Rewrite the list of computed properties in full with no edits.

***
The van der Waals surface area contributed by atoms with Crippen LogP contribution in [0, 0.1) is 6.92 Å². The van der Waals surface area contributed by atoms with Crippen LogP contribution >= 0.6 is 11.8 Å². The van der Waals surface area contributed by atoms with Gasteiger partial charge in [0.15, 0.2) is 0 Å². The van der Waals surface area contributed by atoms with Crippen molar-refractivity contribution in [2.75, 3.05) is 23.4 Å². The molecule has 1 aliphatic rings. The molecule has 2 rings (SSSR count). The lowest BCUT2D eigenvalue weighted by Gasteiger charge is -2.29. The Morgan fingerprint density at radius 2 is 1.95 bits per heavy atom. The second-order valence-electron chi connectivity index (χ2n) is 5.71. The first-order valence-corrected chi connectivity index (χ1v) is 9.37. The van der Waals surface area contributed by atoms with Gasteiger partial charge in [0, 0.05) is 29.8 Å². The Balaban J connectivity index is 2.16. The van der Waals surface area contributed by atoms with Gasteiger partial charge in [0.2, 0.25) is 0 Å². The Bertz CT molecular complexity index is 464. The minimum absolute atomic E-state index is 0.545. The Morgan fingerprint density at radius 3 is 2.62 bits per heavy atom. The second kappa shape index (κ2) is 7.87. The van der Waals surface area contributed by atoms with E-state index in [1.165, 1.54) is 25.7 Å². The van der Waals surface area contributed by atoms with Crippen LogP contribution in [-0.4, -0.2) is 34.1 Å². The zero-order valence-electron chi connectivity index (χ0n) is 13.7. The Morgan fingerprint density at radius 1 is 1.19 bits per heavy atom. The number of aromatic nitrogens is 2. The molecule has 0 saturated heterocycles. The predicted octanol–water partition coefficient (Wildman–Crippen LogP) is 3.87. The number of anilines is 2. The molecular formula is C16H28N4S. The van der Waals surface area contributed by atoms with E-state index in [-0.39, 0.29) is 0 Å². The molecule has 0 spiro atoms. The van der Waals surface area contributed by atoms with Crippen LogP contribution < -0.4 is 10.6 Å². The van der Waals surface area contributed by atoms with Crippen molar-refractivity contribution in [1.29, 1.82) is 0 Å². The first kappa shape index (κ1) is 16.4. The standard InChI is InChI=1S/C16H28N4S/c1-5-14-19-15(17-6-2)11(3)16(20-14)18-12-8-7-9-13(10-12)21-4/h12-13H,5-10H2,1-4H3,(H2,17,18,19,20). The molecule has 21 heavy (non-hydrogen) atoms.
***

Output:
The van der Waals surface area contributed by atoms with Crippen LogP contribution in [0, 0.1) is 6.92 Å². The van der Waals surface area contributed by atoms with Crippen LogP contribution >= 0.6 is 11.8 Å². The van der Waals surface area contributed by atoms with Gasteiger partial charge in [0.15, 0.2) is 0 Å². The van der Waals surface area contributed by atoms with Crippen molar-refractivity contribution in [2.75, 3.05) is 23.4 Å². The molecule has 1 aliphatic rings. The molecule has 2 rings (SSSR count). The lowest BCUT2D eigenvalue weighted by Gasteiger charge is -2.29. The Morgan fingerprint density at radius 2 is 1.95 bits per heavy atom. The second-order valence-electron chi connectivity index (χ2n) is 5.71. The first-order valence-corrected chi connectivity index (χ1v) is 9.37. The van der Waals surface area contributed by atoms with Gasteiger partial charge in [0, 0.05) is 29.8 Å². The Balaban J connectivity index is 2.16. The van der Waals surface area contributed by atoms with Gasteiger partial charge in [0.2, 0.25) is 0 Å². The Bertz CT molecular complexity index is 464. The minimum absolute atomic E-state index is 0.545. The Morgan fingerprint density at radius 3 is 2.62 bits per heavy atom. The second kappa shape index (κ2) is 7.87. The van der Waals surface area contributed by atoms with E-state index in [1.165, 1.54) is 25.7 Å². The van der Waals surface area contributed by atoms with Crippen LogP contribution in [-0.4, -0.2) is 34.1 Å². The zero-order valence-electron chi connectivity index (χ0n) is 13.7. The Morgan fingerprint density at radius 1 is 1.19 bits per heavy atom. The number of aromatic nitrogens is 2. The molecule has 0 saturated heterocycles. The predicted octanol–water partition coefficient (Wildman–Crippen LogP) is 3.87. The number of anilines is 2. The molecular formula is C16H28N4S. The van der Waals surface area contributed by atoms with E-state index in [-0.39, 0.29) is 0 Å². The molecule has 0 spiro atoms. The van der Waals surface area contributed by atoms with Crippen LogP contribution < -0.4 is 10.6 Å². The van der Waals surface area contributed by atoms with Crippen molar-refractivity contribution in [1.29, 1.82) is 0 Å². The first kappa shape index (κ1) is 16.4. The standard InChI is InChI=1S/C16H28N4S/c1-5-14-19-15(17-6-2)11(3)16(20-14)18-12-8-7-9-13(10-12)21-4/h12-13H,5-10H2,1-4H3,(H2,17,18,19,20). The molecule has 21 heavy (non-hydrogen) atoms.